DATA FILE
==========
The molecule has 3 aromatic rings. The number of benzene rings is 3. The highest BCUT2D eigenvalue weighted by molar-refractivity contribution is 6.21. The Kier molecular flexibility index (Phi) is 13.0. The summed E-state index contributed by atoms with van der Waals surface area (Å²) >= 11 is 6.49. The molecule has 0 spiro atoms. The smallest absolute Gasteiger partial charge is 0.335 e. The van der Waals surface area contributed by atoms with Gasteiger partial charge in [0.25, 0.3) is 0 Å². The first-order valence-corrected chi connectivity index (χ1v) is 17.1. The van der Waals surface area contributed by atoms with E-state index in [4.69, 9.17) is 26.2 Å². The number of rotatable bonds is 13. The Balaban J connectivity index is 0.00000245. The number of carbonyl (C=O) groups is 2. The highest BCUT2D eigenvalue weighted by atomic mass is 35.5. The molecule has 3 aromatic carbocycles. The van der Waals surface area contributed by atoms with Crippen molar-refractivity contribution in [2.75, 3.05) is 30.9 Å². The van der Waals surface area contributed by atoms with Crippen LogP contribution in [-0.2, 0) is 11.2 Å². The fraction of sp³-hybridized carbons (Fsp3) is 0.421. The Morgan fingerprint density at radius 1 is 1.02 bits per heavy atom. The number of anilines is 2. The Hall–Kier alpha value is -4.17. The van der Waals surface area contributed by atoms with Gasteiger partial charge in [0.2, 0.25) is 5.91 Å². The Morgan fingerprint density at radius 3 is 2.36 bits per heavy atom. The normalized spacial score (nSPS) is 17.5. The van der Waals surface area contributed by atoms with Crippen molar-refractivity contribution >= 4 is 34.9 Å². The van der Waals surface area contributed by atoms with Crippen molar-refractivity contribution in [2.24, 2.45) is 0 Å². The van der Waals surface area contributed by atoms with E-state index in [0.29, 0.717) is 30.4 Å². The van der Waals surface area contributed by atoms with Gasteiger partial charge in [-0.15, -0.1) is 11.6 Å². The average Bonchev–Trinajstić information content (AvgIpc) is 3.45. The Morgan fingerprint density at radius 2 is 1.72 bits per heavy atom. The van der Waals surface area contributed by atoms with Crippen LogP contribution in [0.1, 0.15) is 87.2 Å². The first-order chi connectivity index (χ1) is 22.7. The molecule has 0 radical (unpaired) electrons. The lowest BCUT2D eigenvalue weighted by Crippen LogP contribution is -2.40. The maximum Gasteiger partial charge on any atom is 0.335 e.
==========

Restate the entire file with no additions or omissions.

The molecule has 3 aromatic rings. The number of benzene rings is 3. The highest BCUT2D eigenvalue weighted by molar-refractivity contribution is 6.21. The Kier molecular flexibility index (Phi) is 13.0. The summed E-state index contributed by atoms with van der Waals surface area (Å²) >= 11 is 6.49. The molecule has 0 spiro atoms. The smallest absolute Gasteiger partial charge is 0.335 e. The van der Waals surface area contributed by atoms with Gasteiger partial charge in [0.25, 0.3) is 0 Å². The first-order valence-corrected chi connectivity index (χ1v) is 17.1. The van der Waals surface area contributed by atoms with E-state index in [4.69, 9.17) is 26.2 Å². The number of rotatable bonds is 13. The Balaban J connectivity index is 0.00000245. The number of carbonyl (C=O) groups is 2. The highest BCUT2D eigenvalue weighted by atomic mass is 35.5. The molecule has 3 aromatic carbocycles. The van der Waals surface area contributed by atoms with Crippen molar-refractivity contribution in [2.75, 3.05) is 30.9 Å². The van der Waals surface area contributed by atoms with Crippen LogP contribution in [-0.2, 0) is 11.2 Å². The fraction of sp³-hybridized carbons (Fsp3) is 0.421. The Morgan fingerprint density at radius 1 is 1.02 bits per heavy atom. The number of anilines is 2. The Hall–Kier alpha value is -4.17. The van der Waals surface area contributed by atoms with Gasteiger partial charge in [0.2, 0.25) is 5.91 Å². The Morgan fingerprint density at radius 3 is 2.36 bits per heavy atom. The normalized spacial score (nSPS) is 17.5. The van der Waals surface area contributed by atoms with Crippen molar-refractivity contribution >= 4 is 34.9 Å². The van der Waals surface area contributed by atoms with Crippen molar-refractivity contribution in [2.24, 2.45) is 0 Å². The van der Waals surface area contributed by atoms with E-state index in [0.29, 0.717) is 30.4 Å². The van der Waals surface area contributed by atoms with Gasteiger partial charge in [-0.15, -0.1) is 11.6 Å². The average Bonchev–Trinajstić information content (AvgIpc) is 3.45. The Morgan fingerprint density at radius 2 is 1.72 bits per heavy atom. The van der Waals surface area contributed by atoms with Crippen LogP contribution in [0.1, 0.15) is 87.2 Å². The first-order chi connectivity index (χ1) is 22.7. The molecule has 0 radical (unpaired) electrons. The lowest BCUT2D eigenvalue weighted by Crippen LogP contribution is -2.40. The maximum Gasteiger partial charge on any atom is 0.335 e.